In the refracted light, the tall man sees himself for what he really is, and breaks down in heavy sobs as his body gives way. Through the window, the short man sees what he might have become, had he given in to his own worst impulses, and returns home to reflect on how his future might be different to his past.

In the chaos, the dealer pursues the cowboy once again.

“We live in a time of rapid change, it’s never been faster, and maybe it will never be like this again,” she shouts. “That’s not your fault, but it isn’t ours, either. We all want to be remembered, want to mean something. It’s not wrong to want these things,” she says, sliding sharp knives fast and true along the counter, “you just have to want them in a way that won’t damage friend and stranger alike.” The knives embed themselves with dull thuds in walls and assorted items of furniture, one carrying the cowboy’s hat with it and affixing it to a banister.

The bartender watches as flames catch the curtain and spread across the stage, swiftly destroying his last physical memento of his mother, and vows to find his father so that he will be forced to confront the weight of his own actions for even a single moment.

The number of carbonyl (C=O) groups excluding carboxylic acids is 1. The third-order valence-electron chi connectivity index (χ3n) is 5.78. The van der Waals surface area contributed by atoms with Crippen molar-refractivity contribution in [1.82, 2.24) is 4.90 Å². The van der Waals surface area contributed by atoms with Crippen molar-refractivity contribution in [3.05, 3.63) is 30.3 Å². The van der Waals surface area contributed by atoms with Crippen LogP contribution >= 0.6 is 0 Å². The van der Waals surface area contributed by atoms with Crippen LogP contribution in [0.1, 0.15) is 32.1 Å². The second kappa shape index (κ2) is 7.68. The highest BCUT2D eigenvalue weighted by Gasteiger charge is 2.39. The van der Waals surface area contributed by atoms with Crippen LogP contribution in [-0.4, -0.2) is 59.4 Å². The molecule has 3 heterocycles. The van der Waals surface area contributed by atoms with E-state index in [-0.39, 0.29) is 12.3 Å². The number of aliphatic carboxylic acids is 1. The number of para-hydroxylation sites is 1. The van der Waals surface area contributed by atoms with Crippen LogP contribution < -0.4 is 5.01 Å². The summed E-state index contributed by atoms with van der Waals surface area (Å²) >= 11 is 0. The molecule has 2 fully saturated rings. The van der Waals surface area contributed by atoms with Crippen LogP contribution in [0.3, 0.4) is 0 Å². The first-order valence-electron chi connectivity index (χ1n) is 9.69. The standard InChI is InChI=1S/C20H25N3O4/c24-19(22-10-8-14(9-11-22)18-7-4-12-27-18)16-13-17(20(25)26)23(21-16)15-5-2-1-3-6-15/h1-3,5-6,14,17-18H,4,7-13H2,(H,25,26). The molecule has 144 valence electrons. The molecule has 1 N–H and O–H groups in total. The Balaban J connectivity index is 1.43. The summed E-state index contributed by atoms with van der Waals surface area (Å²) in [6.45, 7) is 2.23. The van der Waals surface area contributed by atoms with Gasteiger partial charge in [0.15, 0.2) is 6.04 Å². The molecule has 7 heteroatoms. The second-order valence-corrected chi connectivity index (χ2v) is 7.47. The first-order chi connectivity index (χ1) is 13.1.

“She’s right, it’s done,” the bartender cries, slinging a bucket at the cowboy’s head. “There’s no doubt about that.”

The cowboy ducks to avoid the heavy steel, then stumbles back, tripping over a stray playing card and falling through the doors and onto the ground outside. He stands and brushes himself off, grunting and muttering, a fresh wetness on his cheeks.

He looks on at the rising flames and begins to smile, his eyes holding the glimmer of the fire and his own understanding. Because it is over, it always was.

The cowboy knows that, now.

He gazes long at the saloon doors, still swinging gently back and forth, then treads along the rough dirt, into the distance, his shadow growing ever longer, until he disappears – at least to that town.

And as the sun sets, yellows giving way to oranges and reds and yet more colours that cannot truly be explained, it rises on another scene altogether.

image: https://i.pinimg.com/originals/39/34/e0/3934e0b8fdcbebf149ae57e9a0df7ed4.jpg